By reducing the volume of the side and front skirt panels, I give myself enough material to cut my bodice pattern pieces and part of the sleeves. The reduction of the side skirt panel at the waist line made me nervous that it would affect the historical shape of the skirt, but I actually really liked the reduced bulk at the hips. I’ll point this out in photos toward the end of this series.

In cutting the bodice panels, pattern matching was much more critical than in the skirt. The matching process starts with the center back panel that I opt to eliminate the center back seam entirely. I mark the panel on the fabric, using the yellow and red dots at the center of the diamond pattern as my center backline. I then mark a 1/2″ seam allowance line around the entire panel.

For the side back panel, I generally find an area of fabric large enough for the piece, with wiggle room for pattern matching and seam allowance. I then pin the center back panel to the fabric at the farthest edge and lay the side back paper pattern along the seam line. The paper is pinned in place here and marked with chalk, adding seam allowances. This gives me a perfect pattern match when stitched along the seam line precisely. Though, it was NOT easy with the limited material I had. I then had to repeat the process with even less fabric for the side front panels. This pattern matching and optimizing the fabric left for the bodice took me entire evenings. Plural.

The first try at pattern matching would’ve been easy to cut….until I realized that cutting here would leave me with nothing for the sleeves.
Subsequent rotating and shifting got to this point of pattern matching on the limited scraps for the side back panels.

And of course, the sleeves again are the absolute devil. I knew there would be absolutely no way to have enough material to fully make the sleeves in the geometric pattern and after noodling on it a bit, it didn’t seem necessary to do so. Since the sleeves would be the full turnback style, most of the “outer” fabric would be tucked behind the contrasting lining. So I took the remaining large section of geometric fabric I had and cut the sleeves to I had the sleeve cap and the longest length possible. It ended up that the length ended right at the point where the sleeve would start to curve outward, so all for the best. The remaining outer sleeve was then cut from the navy blue linen that was used for the kirtle construction. I also opted to use this linen for the forebodies panels since they would be covered by the plaquette. I also cut lining for the bodice from a satin I had on hand.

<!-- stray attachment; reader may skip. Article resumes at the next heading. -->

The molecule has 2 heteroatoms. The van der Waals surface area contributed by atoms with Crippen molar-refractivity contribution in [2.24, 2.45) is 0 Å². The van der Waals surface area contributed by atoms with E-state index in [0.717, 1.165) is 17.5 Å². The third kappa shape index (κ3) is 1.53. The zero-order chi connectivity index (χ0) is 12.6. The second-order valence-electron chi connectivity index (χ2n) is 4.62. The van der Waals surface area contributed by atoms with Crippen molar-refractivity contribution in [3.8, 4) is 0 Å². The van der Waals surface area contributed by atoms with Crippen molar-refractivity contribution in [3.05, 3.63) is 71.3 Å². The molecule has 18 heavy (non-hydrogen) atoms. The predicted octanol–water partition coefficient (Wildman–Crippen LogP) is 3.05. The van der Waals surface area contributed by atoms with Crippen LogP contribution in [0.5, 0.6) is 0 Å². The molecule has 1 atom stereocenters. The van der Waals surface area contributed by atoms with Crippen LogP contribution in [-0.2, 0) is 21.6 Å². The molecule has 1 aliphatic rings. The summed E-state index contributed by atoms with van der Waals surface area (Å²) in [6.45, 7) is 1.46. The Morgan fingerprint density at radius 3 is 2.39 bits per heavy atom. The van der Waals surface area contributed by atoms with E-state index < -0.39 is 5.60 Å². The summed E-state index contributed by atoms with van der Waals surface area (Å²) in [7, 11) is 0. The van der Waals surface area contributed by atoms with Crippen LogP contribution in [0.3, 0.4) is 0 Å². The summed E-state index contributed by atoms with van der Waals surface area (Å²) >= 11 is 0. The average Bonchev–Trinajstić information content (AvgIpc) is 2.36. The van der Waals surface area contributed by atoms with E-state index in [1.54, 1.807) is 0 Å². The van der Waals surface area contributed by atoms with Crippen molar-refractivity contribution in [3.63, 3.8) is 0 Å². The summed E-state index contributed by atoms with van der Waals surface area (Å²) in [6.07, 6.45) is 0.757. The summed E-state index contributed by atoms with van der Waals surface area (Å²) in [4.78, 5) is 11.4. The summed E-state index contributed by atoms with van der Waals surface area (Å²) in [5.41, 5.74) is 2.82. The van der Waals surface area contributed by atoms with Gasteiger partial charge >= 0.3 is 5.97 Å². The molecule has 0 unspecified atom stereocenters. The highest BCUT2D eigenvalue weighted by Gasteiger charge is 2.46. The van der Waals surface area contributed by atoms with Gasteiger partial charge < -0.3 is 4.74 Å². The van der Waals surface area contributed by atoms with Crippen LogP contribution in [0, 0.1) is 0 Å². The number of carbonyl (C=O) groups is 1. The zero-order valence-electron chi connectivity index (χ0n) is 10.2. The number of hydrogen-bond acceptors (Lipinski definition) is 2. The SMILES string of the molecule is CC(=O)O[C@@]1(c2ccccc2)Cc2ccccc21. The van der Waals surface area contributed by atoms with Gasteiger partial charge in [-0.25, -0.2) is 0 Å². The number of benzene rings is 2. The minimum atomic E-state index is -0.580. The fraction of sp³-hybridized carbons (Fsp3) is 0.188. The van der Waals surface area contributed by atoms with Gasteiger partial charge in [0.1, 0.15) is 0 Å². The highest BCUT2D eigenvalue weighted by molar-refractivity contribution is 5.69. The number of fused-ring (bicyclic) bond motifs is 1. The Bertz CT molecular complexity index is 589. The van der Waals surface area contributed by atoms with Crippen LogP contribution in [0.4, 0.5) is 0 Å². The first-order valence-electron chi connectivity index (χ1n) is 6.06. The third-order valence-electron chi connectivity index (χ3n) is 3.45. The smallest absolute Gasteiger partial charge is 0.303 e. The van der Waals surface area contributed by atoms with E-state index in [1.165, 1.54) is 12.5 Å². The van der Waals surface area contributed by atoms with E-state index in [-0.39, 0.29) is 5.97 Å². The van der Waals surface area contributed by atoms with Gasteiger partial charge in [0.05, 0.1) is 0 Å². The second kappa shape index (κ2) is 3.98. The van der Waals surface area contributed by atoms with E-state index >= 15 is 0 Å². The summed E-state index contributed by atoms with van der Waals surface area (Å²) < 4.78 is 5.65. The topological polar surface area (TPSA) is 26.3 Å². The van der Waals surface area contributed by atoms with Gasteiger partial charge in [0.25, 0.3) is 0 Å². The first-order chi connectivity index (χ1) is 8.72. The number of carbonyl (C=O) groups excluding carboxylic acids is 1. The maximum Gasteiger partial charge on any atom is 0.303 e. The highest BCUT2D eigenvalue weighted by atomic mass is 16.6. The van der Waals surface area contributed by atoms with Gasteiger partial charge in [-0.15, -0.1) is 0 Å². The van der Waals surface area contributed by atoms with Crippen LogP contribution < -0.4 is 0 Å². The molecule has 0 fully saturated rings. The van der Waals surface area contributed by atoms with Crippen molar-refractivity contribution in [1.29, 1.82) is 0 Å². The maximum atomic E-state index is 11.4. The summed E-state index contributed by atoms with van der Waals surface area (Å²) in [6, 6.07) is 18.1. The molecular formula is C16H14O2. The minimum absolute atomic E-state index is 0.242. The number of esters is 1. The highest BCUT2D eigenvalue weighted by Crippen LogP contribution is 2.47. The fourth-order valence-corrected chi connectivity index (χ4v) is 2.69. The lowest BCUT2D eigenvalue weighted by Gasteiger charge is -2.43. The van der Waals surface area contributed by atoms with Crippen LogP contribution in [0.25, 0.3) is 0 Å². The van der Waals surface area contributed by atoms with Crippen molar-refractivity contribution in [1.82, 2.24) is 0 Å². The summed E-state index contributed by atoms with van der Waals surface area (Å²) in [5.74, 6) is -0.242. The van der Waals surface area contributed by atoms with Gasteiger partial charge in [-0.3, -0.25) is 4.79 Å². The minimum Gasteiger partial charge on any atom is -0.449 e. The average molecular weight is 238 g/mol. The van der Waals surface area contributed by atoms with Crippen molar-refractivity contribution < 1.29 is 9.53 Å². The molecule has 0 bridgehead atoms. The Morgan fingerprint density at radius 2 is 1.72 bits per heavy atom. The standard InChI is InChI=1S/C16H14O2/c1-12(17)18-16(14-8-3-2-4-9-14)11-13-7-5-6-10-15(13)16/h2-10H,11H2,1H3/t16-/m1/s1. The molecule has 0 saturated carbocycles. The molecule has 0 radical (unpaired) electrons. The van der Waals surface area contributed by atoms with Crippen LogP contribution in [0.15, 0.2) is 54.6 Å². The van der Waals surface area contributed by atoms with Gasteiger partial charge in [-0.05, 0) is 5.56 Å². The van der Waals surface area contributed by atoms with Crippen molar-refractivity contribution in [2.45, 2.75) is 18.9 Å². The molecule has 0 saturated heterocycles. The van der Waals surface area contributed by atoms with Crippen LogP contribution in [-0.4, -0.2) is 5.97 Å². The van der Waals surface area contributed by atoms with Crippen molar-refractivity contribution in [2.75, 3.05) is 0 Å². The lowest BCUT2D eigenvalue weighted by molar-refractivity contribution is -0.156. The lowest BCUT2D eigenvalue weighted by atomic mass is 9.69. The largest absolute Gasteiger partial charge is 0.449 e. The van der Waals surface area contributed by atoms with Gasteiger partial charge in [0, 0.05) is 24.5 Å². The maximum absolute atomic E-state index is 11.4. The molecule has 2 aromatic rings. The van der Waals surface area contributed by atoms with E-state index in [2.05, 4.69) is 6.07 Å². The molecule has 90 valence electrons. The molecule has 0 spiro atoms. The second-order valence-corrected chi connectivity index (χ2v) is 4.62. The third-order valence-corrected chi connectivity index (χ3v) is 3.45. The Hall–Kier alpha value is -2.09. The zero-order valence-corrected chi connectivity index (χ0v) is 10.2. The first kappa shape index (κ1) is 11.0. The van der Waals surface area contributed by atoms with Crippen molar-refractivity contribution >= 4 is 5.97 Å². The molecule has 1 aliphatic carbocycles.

The sleeve “tops” are marked on the fabric as large as possible. The addition to the original pattern at the sleeve seam is visible in the different colored paper. I had to add quite a bit of width to fit my biceps comfortably. In looking back, I should’ve slashed and opened the pattern rather than adding volume at the seam allowance, but I was also having trouble with the armscye being too small.

With everything cut (finally), I could begin the construction process. I start by flatlining all the panels using a basting stitch at 1/4″ from the edge and then finishing the edges on the serger. The panels are then carefully stitched together, checking the pattern match as I pin so that the hard work of pattern matching when I cut is not wasted. I stitched the panels from the center back to the center front. All in one piece, I can do a final fitting for the shoulder seams and move on to the eyelet closure. The 1″ excess at the center front is folded back, ironed, and pinned in place before stitching the boning channels. I am using 1/4″ synthetic whalebone (plastic) boning and thus stitch the first channel 3/8″ from the center front, move over 1/2″ for the eyelets, and then another 3/8″ for the second channel.

The first boning channel is stitched 3/8″ from the center front, then shift 1/2″ over for the second channel to allow for the eyelets.
Both channels are stitched and ready for boning.

While using the iron to flatten the boning pieces, I also turn over the neckline seam allowance, iron, and clip to be sewn down by hand with simple whip stitches.

Here is the bodice with finished neckline and boning added. The satin lining is also visible.